Leaving Istanbul was just as much of a scramble. A metro followed by a walk, bus, bus back in the opposite direction to correct my mistake, a minor breakdown and then finally a shuttle. Relieved to make it I boarded the plane to Israel and we flew across turkey and the sea to Tel Aviv. It was slow getting through border control with many questions about why you are visiting and how you will get about, but as I had been forewarned, nothing too unexpected.
The train pulled into the city showing the skyline of skyscrapers on the coast but once off the train the area around the bus station was dirtier than I had expected. A modern, cosmopolitan city but it seemed more run down, stupidly maybe more middle eastern than I had anticipated. With some help I found my bus and hostel and it was once again a warm welcome and a beautiful balcony that made the pressure of the challenging journey evaporate.
The currency is New Israeli Shekels, about 5.5NIS to the £ but with a pretty comparable cost of living to the UK. It was explained to me that I was staying in Florentine district, close to the old town of Jaffa and that this was the second most hipster district in the world. The only place where graffiti is allowed in Tel Aviv, however piles of junk collect on the street a sort of sharing and recycling, it was ‘hipster’ in so far as it was different but without any of the pretension that sometimes accompanies drinking from jam jars. I had some food in one of the street cafes and then spent much of the evening chatting to the other friendly guests on the balcony overlooking the city. The spring time air was cool but pleasant. At 11pm it was music off and so it was either to bed or out. I joined the group to the Booze and Blues night a short walk away. In an underground smokey club we watched several blues bands with so much enthusiasm and energy. They had incredible voices and powerful singing considering it was their second language.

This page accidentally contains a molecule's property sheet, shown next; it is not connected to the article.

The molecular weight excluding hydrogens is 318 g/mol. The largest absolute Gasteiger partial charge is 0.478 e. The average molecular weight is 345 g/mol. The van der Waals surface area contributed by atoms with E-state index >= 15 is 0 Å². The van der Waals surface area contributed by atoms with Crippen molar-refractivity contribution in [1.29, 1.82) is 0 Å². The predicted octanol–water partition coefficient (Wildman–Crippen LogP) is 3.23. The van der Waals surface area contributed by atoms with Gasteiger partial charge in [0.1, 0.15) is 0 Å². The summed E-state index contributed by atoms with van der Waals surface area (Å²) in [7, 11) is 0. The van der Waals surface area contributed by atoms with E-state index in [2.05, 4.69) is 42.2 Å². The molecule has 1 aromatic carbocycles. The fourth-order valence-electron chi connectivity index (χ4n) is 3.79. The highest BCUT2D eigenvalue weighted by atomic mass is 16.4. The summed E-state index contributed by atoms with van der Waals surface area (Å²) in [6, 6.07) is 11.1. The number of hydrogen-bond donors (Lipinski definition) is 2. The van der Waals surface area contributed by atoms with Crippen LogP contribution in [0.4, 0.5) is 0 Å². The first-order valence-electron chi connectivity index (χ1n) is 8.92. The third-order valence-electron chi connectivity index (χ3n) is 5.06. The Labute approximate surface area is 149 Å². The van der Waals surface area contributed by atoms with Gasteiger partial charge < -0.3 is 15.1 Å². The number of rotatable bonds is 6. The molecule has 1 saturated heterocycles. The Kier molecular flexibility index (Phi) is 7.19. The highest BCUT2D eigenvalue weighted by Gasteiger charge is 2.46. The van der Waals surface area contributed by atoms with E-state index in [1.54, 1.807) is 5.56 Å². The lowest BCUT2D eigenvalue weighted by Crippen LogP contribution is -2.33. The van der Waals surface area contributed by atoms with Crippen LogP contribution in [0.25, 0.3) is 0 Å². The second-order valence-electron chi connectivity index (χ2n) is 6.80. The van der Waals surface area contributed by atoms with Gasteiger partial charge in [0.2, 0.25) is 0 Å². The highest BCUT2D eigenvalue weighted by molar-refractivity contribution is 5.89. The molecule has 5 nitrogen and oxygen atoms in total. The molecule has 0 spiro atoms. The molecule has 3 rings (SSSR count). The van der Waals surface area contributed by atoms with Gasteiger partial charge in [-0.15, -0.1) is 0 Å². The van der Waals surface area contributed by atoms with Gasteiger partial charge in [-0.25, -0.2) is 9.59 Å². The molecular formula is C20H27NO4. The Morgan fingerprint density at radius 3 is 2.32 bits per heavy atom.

In the morning I met a walking tour at the clock tower in Jaffa, the old city and Arab port. The clock tower was put there in 1906 to commemorate 25 years of the Ottoman Sultan Abd al-Hamid II. A city with 4000 years of roots, just along the beach from bustling Tel Aviv was interesting to explore. It was mentioned in the bible twice, once as the port where Jonah left from before he was tossed overboard and eaten by a giant fish. In 1806 the sultan built a protective wall around the city to prevent it from further attacks. This was a direct response to 1799 when Napoleon landed in Jaffa, captured the town and murdered 4000 civilians including women and children, before sailing up the coast to Acre where he was defeated.
The old city walls were destroyed by the British in the 1900’s but are marked out on the pavement and we took the route of new traders entering the city through Jerusalem gate. Here you entered through one archway and then were cornered to turn the other one, a mark of defence of the city. Once through money changers and food sellers would have worked together to get custom.